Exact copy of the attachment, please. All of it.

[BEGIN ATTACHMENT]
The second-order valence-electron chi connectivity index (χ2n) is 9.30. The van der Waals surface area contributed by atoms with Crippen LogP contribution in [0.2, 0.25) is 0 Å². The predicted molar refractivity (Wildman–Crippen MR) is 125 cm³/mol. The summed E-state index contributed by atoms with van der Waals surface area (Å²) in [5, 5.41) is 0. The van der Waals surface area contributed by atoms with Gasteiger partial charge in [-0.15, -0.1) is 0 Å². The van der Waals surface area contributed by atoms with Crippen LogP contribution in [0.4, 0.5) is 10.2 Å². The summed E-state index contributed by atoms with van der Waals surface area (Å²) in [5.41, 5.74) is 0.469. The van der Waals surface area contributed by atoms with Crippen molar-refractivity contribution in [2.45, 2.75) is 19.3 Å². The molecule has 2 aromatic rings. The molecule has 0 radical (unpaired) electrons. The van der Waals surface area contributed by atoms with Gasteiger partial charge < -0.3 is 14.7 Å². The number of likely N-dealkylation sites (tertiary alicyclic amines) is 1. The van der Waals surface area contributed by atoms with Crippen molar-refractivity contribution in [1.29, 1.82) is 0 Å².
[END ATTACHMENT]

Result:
The second-order valence-electron chi connectivity index (χ2n) is 9.30. The van der Waals surface area contributed by atoms with Crippen LogP contribution in [0.2, 0.25) is 0 Å². The predicted molar refractivity (Wildman–Crippen MR) is 125 cm³/mol. The summed E-state index contributed by atoms with van der Waals surface area (Å²) in [5, 5.41) is 0. The van der Waals surface area contributed by atoms with Gasteiger partial charge in [-0.15, -0.1) is 0 Å². The van der Waals surface area contributed by atoms with Crippen LogP contribution in [0.4, 0.5) is 10.2 Å². The summed E-state index contributed by atoms with van der Waals surface area (Å²) in [5.41, 5.74) is 0.469. The van der Waals surface area contributed by atoms with Crippen molar-refractivity contribution in [2.45, 2.75) is 19.3 Å². The molecule has 2 aromatic rings. The molecule has 0 radical (unpaired) electrons. The van der Waals surface area contributed by atoms with Gasteiger partial charge < -0.3 is 14.7 Å². The number of likely N-dealkylation sites (tertiary alicyclic amines) is 1. The van der Waals surface area contributed by atoms with Crippen molar-refractivity contribution in [1.29, 1.82) is 0 Å².